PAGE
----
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Cardiovascular 7

  1. Nursing interventions
    1. help client with ADL (activities of daily living)
    2. partial bed rest
    3. reassure client
    4. assist with turning, deep breathing and coughing exercises
    5. relieve chest pain by oxygen and medication as ordered
    6. during angina attacks, monitor bp, heart rate, pain, meds, symptoms; get electrocardiogram
    7. keep nitroglycerin available for immediate use
    8. client and family teaching
      1. risks
        • teach the risk factors for CAD (coronary artery disease)
        • encourage client to lose excess weight; review low-fat, low-cholesterol diet
        • teach smoking cessation
        • teach side effects of drugs for CAD
        • stress - teach stress reduction techniques
      2. avoid
        • activities known to cause angina
        • physical activities for two hours after meals
        • very cold and very hot weather
        • alcohol and caffeine drinks
        • diet pills, nasal decongestants, or any remedy that can raise heart rate or blood pressure
      3. use
        • nitroglycerin tablets; carry at all times
        • if necessary nitroglycerin patch
      4. report
        • angina
        • angina >15 minutes, go to clinic or hospital

    1. Shock
      1. Definition - body cells need more oxygen than blood is supplying. cells and then organs fail. shock has many different causes. It is a medical emergency.
      2. Five types of shock:
        1. cardiogenic
        2. septic
        3. neurogenic
        4. anaphylactic
        5. hypovolemic
      1. Findings: progression of shock
        1. initial stage:
          1. decreased cardiac output and perfusion
          2. cellular function interrupted
          3. anaerobic metabolism increases
          4. no clinical symptoms at this stage
        2. compensatory stage: neural, chemical, and hormonal mechanisms act to restore perfusion.
          1. neural compensation: pressoreceptors in aorta activate sympathetic nervous system (NS), which contracts blood vessels so that skin cools; sympathetic NS stimulates heart, so tachycardiasets in; it cuts blood flow to kidneys and gastrointestinal system, and dilates pupils.
          2. Hormonal compensation: decreased blood flow to kidneys releases angiotensin, which constricts vessels and increases BP; Angiotensin stimulates the secretion of aldosterone. Aldosteronemakes kidneys retain sodium, which increases serum osmolality, which in turn stimulates antidiuretic hormone; ADH causes water retention.
          1. chemical compensation: decreased pulmonary blood flow causes hypoxemia; hypoxemia is sensed by chemoreceptors that increase rate and depth of respirations, which results in respiratory alkalosis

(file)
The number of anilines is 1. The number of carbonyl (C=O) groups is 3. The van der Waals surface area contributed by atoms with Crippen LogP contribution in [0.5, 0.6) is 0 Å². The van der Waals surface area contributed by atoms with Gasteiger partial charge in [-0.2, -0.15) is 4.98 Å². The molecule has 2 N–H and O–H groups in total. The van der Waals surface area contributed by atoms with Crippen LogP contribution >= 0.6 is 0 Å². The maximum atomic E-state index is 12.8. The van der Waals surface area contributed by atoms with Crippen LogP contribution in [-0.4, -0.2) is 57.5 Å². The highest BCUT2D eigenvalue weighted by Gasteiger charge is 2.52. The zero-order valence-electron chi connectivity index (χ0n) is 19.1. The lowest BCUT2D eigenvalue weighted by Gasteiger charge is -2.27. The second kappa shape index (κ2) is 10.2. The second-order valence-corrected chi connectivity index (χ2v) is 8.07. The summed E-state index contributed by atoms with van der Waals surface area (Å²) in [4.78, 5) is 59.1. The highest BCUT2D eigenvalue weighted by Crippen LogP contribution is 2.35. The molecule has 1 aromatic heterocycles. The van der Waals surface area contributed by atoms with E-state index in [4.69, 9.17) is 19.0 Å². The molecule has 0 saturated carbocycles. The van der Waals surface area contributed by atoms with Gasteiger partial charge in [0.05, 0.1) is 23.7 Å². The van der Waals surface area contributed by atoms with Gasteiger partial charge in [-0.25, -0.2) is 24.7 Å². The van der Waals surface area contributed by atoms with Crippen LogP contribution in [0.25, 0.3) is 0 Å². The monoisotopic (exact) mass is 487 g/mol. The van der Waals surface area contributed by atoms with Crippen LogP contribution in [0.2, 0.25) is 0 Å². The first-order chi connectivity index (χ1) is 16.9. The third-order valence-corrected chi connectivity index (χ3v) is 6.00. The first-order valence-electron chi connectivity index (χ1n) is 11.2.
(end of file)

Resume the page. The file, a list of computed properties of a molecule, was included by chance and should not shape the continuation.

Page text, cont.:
2. findings of compensatory stage of shock
        1. progressive stage of shock - compensatory mechanisms can no longer maintain perfusion.
          1. severe hypoperfusion
          2. massive cell death
          3. organs begin to fail
          4. findings of progressive stage of shock
            • consciousness - L.O.C. severely depressed
            • lungs -hypoventilation, moist crackles
            • cardiovascular - decreased BP: systolic below 90 mm mg, narrowing pulse pressure, tachycardia, irregular pulse, peripheral pulses weak, thready
            • elimination - urine volume below 20 cc/hour, urine osmolality dilute, absent bowel sounds
        2. refractory stage: shock irreversible: death from multi-system organ failure is evident
          1. findings of refractory stage of shock
            • cardiac failure
            • respiratory failure
            • renal shutdown
            • liver dysfunction
            • loss of consciousness
              1. diagnostics 
              2. management - objective: to correct underlying cause and prevent progression

§  positive inotropic agents: increase myocardial contractility and improve systolic ejection: dobutamine (Dobutrex), amrinone lactate (Inocor)

§  vasodilators: improve heart's pumping action by reducing its workload: nitroglycerin (Corobid), nitroprusside sodium (Nipride), (Usually limited to clients with failing ventricular function)

§  vasopressors: increase peripheral vascular resistance and elevate blood pressure: norepinephrine (Levophed), dopamine hydrochloride (Intropin)

§  oxygen therapy

                  • surgical treatments

§  intra-aortic balloon counterpulsation

§  left and right ventricular assist pumping

§  heart transplant

                • hypovolemic shock: rapid fluid replacement therapy to replace lost volume
                • anaphylactic shock:
                • neurogenic: depends on causative agent
                • septic: antibiotic therapy
          1. nursing interventions for shock: the cardio-care six except
            • do not elevate or lower head: maintain complete bed rest in flat position or with legs slightly raised to increase venous return
            • do not move client; no commode
            • keep client warm
            • administer parenteral therapy, drugs, and O2 as ordered
            • monitor mean hemodynamic indicators as ordered
            • blood plasma expanders or packed cells